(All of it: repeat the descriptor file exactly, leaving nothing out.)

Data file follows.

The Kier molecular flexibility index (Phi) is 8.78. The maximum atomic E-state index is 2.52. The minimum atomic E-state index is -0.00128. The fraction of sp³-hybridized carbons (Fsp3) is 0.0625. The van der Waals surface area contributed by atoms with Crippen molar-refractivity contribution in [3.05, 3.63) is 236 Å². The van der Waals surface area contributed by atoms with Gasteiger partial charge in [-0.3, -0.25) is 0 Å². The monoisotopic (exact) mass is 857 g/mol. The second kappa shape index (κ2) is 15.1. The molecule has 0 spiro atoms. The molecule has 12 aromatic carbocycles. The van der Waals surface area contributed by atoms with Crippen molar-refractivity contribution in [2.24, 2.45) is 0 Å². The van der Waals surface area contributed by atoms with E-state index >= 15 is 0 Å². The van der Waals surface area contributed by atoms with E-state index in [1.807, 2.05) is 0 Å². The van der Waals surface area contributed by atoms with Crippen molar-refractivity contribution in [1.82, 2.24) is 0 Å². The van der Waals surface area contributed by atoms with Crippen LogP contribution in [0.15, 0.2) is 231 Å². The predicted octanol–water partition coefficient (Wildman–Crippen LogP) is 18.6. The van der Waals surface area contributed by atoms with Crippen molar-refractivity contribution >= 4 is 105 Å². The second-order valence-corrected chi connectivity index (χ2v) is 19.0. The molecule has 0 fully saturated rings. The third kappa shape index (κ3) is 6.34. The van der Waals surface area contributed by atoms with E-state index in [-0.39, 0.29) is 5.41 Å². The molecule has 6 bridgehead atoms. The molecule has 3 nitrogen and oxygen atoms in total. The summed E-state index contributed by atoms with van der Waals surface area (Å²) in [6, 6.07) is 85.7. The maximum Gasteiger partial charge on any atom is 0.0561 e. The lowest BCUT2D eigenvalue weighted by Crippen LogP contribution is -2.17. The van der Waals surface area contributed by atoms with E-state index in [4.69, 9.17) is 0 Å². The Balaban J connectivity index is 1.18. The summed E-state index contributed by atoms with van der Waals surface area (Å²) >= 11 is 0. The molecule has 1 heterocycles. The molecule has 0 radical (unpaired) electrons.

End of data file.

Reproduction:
The Kier molecular flexibility index (Phi) is 8.78. The maximum atomic E-state index is 2.52. The minimum atomic E-state index is -0.00128. The fraction of sp³-hybridized carbons (Fsp3) is 0.0625. The van der Waals surface area contributed by atoms with Crippen molar-refractivity contribution in [3.05, 3.63) is 236 Å². The van der Waals surface area contributed by atoms with Gasteiger partial charge in [-0.3, -0.25) is 0 Å². The monoisotopic (exact) mass is 857 g/mol. The second kappa shape index (κ2) is 15.1. The molecule has 0 spiro atoms. The molecule has 12 aromatic carbocycles. The van der Waals surface area contributed by atoms with Crippen molar-refractivity contribution in [2.24, 2.45) is 0 Å². The van der Waals surface area contributed by atoms with E-state index >= 15 is 0 Å². The van der Waals surface area contributed by atoms with E-state index in [1.807, 2.05) is 0 Å². The van der Waals surface area contributed by atoms with Crippen molar-refractivity contribution in [1.82, 2.24) is 0 Å². The van der Waals surface area contributed by atoms with Crippen LogP contribution in [0.15, 0.2) is 231 Å². The predicted octanol–water partition coefficient (Wildman–Crippen LogP) is 18.6. The van der Waals surface area contributed by atoms with Crippen molar-refractivity contribution >= 4 is 105 Å². The second-order valence-corrected chi connectivity index (χ2v) is 19.0. The molecule has 0 fully saturated rings. The third kappa shape index (κ3) is 6.34. The van der Waals surface area contributed by atoms with E-state index in [-0.39, 0.29) is 5.41 Å². The molecule has 6 bridgehead atoms. The molecule has 3 nitrogen and oxygen atoms in total. The summed E-state index contributed by atoms with van der Waals surface area (Å²) in [6, 6.07) is 85.7. The maximum Gasteiger partial charge on any atom is 0.0561 e. The lowest BCUT2D eigenvalue weighted by Crippen LogP contribution is -2.17. The van der Waals surface area contributed by atoms with E-state index in [4.69, 9.17) is 0 Å². The Balaban J connectivity index is 1.18. The summed E-state index contributed by atoms with van der Waals surface area (Å²) >= 11 is 0. The molecule has 1 heterocycles. The molecule has 0 radical (unpaired) electrons.